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Not many ripe Red Mulberries yet, but they seem to find them (Males brighter orange and more black):IMG_8958

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Got a few photos before the sun came out early this morning. A pair of White Eyed Vireos; first the male, then the female, them the two of them building nest together:

male White Eyed Vireo

male White Eyed Vireo

Female White Eyed Vireo

Female White Eyed Vireo

Nest building together

Nest building together

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Thanks for watching my BLOG !

 

Today, Christmas Eve day, I drove by the Boxley Mill Pond and saw a pair of Wood Ducks, and was only able to photograph the male using a Canon 7D and a Canon EF 300L IS f/2.8 Lens with a 1.4 TC yielding 420mm on the 7D’s crop sensor or 672mm of magnification on this gloomy day. They represent to color of the holiday season to me – so colorful !!!

 

Male Wood Duck

Male Wood Duck

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I have only seen these a few times in my 67 years. Mostly, during my childhood in east-central Missouri. I would see maybe 1 each week. Then later in my 20’s I would see a few by the Huzzah Creek in south-central Missouri. That I can remember, that is the last time I saw one. Until Yesterday !

It is the Diana Fritillary Butterfly. Since then they have retreated to only two know locations: the Southern Appalachians in North Carolina and parts of South-Carolina AND in the mountains of Arkansas and Oklahoma; primarily the Ouachita’s.

The Diana Fritillary (Speyeria diana) is a butterfly found in several wooded areas in southern and eastern North America (primarily in the Arkansas River valley, several counties in South Carolina, and spots along the Appalachian mountain range). The species exhibits marked sexual dimorphism, with males of the species exhibiting an orange color on the edges of their wings, with a burnt orange underwing. Females are dark blue, with dark, almost dusty underwings, and are also larger than males.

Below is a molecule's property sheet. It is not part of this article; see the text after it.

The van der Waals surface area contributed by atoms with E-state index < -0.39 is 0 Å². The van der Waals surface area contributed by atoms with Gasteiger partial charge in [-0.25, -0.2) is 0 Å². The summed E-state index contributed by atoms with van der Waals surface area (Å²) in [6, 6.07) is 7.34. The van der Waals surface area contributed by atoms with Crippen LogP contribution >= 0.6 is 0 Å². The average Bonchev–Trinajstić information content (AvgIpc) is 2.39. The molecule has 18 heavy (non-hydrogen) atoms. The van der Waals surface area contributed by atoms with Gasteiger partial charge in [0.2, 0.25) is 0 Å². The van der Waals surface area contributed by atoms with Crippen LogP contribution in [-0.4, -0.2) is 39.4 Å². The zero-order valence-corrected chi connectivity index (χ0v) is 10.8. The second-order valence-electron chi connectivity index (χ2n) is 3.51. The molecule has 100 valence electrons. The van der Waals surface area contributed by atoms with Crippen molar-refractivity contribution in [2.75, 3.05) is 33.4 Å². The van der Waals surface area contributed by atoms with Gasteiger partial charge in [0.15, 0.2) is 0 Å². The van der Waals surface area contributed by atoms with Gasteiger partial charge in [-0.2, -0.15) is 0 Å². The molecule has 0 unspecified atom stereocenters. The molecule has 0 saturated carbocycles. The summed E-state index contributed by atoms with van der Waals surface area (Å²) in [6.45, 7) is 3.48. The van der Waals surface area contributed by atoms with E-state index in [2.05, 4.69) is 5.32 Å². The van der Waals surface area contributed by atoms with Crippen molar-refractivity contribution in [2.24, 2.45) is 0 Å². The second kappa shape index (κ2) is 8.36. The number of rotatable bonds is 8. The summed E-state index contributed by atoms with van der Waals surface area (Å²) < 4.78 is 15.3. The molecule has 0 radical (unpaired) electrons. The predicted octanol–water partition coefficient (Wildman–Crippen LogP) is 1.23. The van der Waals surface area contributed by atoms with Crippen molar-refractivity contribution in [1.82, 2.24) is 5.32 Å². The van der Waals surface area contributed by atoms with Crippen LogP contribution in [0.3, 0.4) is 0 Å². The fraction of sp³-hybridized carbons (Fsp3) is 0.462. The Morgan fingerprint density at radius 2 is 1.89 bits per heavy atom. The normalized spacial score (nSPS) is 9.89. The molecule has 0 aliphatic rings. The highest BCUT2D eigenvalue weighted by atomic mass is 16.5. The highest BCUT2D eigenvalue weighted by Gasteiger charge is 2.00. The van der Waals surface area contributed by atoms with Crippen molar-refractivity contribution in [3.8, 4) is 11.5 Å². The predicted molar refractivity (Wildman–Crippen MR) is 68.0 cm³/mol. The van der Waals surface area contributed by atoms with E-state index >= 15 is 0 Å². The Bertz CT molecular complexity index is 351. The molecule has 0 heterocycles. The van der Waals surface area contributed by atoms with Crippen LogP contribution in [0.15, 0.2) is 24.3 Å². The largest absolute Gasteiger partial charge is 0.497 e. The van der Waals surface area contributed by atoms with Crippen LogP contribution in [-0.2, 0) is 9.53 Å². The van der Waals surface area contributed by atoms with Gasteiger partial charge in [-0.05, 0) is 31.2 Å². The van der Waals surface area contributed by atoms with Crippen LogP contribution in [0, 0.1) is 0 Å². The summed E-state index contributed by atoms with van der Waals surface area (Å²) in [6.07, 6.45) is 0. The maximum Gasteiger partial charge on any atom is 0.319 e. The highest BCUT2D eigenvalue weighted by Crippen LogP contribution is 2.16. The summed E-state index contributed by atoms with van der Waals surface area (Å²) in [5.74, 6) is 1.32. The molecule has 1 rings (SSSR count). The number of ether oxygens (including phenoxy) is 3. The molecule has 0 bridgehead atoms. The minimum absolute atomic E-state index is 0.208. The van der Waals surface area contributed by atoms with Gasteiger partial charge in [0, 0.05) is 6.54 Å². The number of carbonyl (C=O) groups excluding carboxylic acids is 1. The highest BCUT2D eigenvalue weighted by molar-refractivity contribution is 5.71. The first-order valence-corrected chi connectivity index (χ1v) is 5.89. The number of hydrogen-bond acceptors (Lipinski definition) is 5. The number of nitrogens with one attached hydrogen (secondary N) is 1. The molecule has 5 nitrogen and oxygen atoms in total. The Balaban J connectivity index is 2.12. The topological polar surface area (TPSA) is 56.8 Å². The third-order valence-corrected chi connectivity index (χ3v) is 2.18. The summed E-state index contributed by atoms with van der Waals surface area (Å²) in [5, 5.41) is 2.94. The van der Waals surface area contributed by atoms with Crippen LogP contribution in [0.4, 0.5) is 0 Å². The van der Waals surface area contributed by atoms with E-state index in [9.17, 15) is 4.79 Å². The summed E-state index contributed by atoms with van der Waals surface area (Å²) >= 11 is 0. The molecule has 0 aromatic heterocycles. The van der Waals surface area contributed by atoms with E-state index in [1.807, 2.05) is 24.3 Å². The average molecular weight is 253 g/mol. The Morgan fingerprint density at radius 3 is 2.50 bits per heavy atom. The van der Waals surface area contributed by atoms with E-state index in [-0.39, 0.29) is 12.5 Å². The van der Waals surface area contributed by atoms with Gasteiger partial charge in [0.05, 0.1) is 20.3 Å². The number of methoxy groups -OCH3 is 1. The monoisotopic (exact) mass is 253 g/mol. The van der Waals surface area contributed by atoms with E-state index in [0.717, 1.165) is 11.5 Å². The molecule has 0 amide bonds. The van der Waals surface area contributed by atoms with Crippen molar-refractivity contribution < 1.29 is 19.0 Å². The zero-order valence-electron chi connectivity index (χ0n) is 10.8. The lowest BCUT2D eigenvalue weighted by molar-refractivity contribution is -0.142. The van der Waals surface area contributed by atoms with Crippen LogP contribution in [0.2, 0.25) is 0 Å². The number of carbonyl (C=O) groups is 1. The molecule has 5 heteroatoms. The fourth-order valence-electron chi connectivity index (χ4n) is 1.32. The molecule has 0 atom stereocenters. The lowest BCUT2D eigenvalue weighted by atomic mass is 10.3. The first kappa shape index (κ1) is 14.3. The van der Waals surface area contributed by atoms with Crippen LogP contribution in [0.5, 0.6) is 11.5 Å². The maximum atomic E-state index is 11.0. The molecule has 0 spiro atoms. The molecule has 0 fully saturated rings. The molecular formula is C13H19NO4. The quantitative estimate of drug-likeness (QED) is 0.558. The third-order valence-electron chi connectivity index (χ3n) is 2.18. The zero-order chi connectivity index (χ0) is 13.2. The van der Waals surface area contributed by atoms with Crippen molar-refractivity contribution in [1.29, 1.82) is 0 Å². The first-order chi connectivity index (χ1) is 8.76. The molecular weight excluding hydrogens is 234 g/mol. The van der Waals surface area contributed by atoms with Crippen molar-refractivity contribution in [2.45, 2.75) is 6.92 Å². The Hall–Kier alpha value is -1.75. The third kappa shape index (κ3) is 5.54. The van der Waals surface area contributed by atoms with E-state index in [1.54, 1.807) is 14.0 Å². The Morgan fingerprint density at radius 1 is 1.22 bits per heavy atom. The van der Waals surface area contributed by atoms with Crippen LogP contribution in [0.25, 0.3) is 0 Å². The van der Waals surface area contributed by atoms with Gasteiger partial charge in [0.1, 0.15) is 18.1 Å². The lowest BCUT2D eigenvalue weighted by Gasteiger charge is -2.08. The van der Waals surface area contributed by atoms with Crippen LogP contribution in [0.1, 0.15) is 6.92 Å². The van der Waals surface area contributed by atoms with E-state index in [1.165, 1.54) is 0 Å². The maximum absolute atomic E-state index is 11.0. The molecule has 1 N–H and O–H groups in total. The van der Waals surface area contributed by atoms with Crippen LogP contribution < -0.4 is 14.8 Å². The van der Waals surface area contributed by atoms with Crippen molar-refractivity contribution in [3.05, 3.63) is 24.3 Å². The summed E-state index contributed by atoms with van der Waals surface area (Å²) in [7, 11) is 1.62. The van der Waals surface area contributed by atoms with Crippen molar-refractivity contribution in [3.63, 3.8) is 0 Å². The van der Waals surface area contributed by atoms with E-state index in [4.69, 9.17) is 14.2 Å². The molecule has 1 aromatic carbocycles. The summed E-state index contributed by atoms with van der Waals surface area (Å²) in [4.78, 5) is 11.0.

The larvae feed on violet leaves. Dianas are unusual in that they do not lay their eggs directly on the host plant, instead scattering the eggs around the base of the plant. Upon hatching, larvae burrow into the ground over winter to emerge in spring. Adults feed on flower nectar and dung.

On February 28, 2007, Act 156 of the Arkansas General Assembly designated the Diana fritillary as the official state butterfly. Introduced by Representative John Paul Wells of Logan County, the legislation for making the butterfly a state symbol took note of the butterfly’s beauty, educational importance, and impact on tourism. Arkansas is the only state to designate the Diana fritillary as its state butterfly; pairing it with its state insect, the honeybee. Arkansas is the twenty-sixth state to designate a butterfly as a state symbol.

So 40 years later ……….

The photo I took yesterday is of a pretty beat up Male Diana Fritillary; near the Diana’s Host woodland violets. Taken with a Canon 70D with a Canon EF300L IS f/2.8 from 10 feet:

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He appeared Sunday and I got off about 40 shots at a very long range with a 840mm Lens:

Yellow-rumped Warblers are impressive in the sheer numbers with which they flood the continent each fall. Shrubs and trees fill with the streaky brown-and-yellow birds and their distinctive, sharp chips. Though the color palette is subdued all winter, you owe it to yourself to seek these birds out on their spring migration or on their breeding grounds. Spring molt brings a transformation, leaving them a dazzling mix of bright yellow, charcoal gray and black, and bold white.

  • Size & Shape

    Yellow-rumped Warblers are fairly large, full-bodied warblers with a large head, sturdy bill, and long, narrow tail.

  • Color Pattern

    In summer, both sexes are a smart gray with flashes of white in the wings and yellow on the face, sides, and rump. Males are very strikingly shaded; females are duller and may show some brown. Winter birds are paler brown, with bright yellow rump and usually some yellow on the sides.

  • Behavior

    Yellow-rumped Warblers typically forage in the outer tree canopies at middle heights. They’re active, and you’ll often see them sally out to catch insects in midair, sometimes on long flights. In winter they spend lots of time eating berries from shrubs, and they often travel in large flocks.

  • Habitat

    In summer, Yellow-rumped Warblers are birds of open coniferous forests and edges, and to a lesser extent deciduous forests. In fall and winter they move to open woods and shrubby habitats, including coastal vegetation, parks, and residential areas.

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